RESEARCH SAMPLES NEEDED FOR PRA and CATARACTS
FREE TESTING FOR PRA-AFFECTED PUREBRED DOGS
Who qualifies? Any purebred dog that has been examined by a board certified veterinary ophthalmologist (ACVO, ECVO) and that has been diagnosed with PRA is eligible for review for possible inclusion in the Free Testing program. Status of "PRA suspicious" or "atypical PRA" does not qualify.
Here's how it works:
1. You mail, email, or fax a copy of the eye exam report (CERF report or other) plus a copy of a 4-5 generation pedigree for PRE-APPROVAL before sending a blood sample. If possible, provide an email address for a reply.
2. Wait for a response from OptiGen to learn if your dog has a diagnosis that qualifies for free testing.
3. Once you’ve received the PRE-APPROVAL notification from OptiGen, send a blood sample - at least 3 ml of unclotted blood - according to standard instructions (Ship Sample). Cheek swab samples are not suitable for most research purposes; a blood sample is greatly preferred. Print out and complete all details of the standard Request Test form (ignore any payment questions). Send this order form with the notation “Approved for Research” clearly printed on the first page. Including a copy of email correspondence noting the prior approval by OptiGen is helpful.
What happens next?
OptiGen will test the sample from your PRA affected dog for the known and/or likely causes of the disease in that breed. For those samples that represent breeds where no PRA mutations have yet been identified, personal communications on test results will be issued from OptiGen as the research is conducted. OptiGen frequently relies on the expertise of two veterinary ophthalmologists, Dr. Gustavo Aguirre at the University of Pennsylvania and Dr. Gregory Acland at Cornell University. With the assistance of their consultations and academic research efforts, OptiGen strives to help advance the understanding of inherited eye diseases in dogs.
Modeled on our PRA research program, these projects are aimed at identifying the genes and mutations responsible for specific cataracts found in certain breeds. There are many types of cataracts but we are studying only 2 types at this time:
· Bilateral, Posterior Subcapsular type that develops between 1.5 yrs and 3 yrs of age in the following breeds: Golden Retrievers, Labrador Retrievers, Rottweilers, Bernese Mountain Dogs, and English Springer Spaniels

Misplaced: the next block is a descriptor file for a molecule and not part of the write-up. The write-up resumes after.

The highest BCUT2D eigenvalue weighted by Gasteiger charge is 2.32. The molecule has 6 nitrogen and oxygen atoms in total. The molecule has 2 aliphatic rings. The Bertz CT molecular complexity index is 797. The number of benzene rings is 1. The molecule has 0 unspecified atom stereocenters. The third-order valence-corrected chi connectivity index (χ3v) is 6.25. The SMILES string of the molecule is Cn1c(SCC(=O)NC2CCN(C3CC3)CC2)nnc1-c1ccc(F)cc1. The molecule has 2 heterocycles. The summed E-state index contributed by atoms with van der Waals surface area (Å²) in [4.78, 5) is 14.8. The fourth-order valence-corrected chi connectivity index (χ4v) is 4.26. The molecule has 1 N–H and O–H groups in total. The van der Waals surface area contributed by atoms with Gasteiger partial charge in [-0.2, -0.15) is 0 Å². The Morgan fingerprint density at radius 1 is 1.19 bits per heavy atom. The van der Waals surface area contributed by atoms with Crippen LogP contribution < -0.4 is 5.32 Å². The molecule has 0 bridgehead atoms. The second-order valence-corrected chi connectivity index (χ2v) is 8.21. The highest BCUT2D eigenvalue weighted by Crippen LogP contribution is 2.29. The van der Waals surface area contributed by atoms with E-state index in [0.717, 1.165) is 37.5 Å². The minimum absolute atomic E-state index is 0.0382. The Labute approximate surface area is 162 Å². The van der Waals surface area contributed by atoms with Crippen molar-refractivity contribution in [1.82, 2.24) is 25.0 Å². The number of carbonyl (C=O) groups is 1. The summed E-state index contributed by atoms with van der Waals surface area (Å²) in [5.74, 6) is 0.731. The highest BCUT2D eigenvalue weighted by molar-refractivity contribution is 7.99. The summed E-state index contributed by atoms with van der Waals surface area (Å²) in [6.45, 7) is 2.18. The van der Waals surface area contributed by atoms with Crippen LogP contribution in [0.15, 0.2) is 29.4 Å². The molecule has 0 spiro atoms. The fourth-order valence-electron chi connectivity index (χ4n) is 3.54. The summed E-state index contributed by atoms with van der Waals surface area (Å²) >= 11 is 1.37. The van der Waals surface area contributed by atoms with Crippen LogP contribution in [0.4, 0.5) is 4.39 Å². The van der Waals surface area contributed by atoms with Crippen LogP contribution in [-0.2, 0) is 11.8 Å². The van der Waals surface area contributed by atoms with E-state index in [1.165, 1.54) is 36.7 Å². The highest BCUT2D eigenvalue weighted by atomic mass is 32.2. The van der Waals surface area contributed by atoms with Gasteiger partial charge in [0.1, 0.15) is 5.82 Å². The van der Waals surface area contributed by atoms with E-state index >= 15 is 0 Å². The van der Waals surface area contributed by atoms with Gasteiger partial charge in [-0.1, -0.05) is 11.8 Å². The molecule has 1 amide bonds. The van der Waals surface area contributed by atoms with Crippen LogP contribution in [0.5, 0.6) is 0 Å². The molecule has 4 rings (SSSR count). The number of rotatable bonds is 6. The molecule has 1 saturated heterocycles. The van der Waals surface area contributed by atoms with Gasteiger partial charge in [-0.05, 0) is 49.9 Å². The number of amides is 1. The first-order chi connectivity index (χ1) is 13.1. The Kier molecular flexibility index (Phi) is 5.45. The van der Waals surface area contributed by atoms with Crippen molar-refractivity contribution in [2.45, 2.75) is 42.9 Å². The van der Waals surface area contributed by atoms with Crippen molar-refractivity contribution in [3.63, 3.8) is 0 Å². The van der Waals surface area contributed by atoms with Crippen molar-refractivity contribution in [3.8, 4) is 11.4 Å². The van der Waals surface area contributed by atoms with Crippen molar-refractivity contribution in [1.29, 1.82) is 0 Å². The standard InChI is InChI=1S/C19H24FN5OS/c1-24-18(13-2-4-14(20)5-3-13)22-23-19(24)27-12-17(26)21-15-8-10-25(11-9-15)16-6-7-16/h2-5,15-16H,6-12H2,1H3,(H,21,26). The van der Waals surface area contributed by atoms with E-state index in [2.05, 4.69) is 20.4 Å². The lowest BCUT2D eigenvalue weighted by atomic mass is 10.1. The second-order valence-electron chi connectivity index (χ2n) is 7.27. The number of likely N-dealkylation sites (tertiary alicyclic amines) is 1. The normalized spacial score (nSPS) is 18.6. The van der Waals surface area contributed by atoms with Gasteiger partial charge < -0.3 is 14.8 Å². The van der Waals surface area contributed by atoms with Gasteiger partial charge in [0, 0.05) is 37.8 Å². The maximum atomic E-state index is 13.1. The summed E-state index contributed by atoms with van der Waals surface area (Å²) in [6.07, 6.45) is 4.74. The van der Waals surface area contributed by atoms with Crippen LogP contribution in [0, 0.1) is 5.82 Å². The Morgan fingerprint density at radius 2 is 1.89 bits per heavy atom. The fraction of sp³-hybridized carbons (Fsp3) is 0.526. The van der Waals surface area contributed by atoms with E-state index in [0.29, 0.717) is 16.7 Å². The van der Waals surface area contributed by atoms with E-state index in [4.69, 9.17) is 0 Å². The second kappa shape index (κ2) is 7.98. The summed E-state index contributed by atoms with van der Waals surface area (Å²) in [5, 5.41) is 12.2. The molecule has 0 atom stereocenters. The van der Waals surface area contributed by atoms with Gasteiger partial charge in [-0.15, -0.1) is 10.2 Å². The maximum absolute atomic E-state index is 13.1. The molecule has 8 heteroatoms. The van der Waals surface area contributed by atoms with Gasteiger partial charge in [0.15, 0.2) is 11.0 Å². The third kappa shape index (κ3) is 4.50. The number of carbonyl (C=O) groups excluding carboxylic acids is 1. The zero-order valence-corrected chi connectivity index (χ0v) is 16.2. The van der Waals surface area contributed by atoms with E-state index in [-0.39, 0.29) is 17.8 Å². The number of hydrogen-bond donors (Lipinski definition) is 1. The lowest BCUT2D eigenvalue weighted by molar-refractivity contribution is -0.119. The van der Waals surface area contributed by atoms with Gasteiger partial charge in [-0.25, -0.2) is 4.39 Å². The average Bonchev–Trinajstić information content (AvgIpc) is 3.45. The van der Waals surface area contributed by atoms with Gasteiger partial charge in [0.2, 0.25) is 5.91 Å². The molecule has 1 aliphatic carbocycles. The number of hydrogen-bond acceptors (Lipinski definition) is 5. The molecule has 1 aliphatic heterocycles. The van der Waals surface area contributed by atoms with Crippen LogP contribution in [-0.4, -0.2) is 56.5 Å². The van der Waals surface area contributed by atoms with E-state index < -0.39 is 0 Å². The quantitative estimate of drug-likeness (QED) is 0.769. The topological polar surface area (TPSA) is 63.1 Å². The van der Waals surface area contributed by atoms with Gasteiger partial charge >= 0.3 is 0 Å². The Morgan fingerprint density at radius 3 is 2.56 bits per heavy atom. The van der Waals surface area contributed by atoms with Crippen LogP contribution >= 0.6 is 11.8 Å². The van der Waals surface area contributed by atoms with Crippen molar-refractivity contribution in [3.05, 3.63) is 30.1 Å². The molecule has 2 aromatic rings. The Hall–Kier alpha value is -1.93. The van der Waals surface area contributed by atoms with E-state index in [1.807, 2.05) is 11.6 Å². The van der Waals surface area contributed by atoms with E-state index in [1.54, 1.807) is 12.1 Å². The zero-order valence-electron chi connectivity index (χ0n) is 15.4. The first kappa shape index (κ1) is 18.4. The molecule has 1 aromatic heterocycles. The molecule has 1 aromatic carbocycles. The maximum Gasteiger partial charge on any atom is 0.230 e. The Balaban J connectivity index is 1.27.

· Bilateral Posterior Cortical type that develops between 1 yr. and 3 yrs of age in the Siberian Husky, Samoyed and the Alaskan Malamute
The 3 steps for submitting cataract samples for research are the same as those for submitting PRA research samples (as described above).
SPECIAL NOTE TO VETERINARY OPHTHALMOLOGISTS
OptiGen greatly values any research input from the diplomats of American and European Colleges of Veterinary Ophthalmologists. We would like to encourage the submission of any samples that you deem affected with the eye diseases described above as well as any other samples that might represent inherited diseases of research interest. Examples of the latter might include: choroidal hypoplasia in breeds not previously identified as having Collie Eye Anomaly, optic nerve colobomas, microphthalmia, multi-focal retinopathy in breeds not yet recognized as having CMR mutations, etc. Although we appreciate being contacted prior to submission, prior approval is not required for samples being sent directly from a veterinary ophthalmologist.
Our staff will be happy to help you with any questions on how to submit these research submissions.
OptiGen frequently relies on the expertise of two veterinary ophthalmologists, Dr. Gustavo Aguirre at the University of Pennsylvania and Dr. Gregory Acland at Cornell University. With the assistance of their consultations and academic research efforts, OptiGen strives to help advance the understanding of inherited eye diseases in dogs.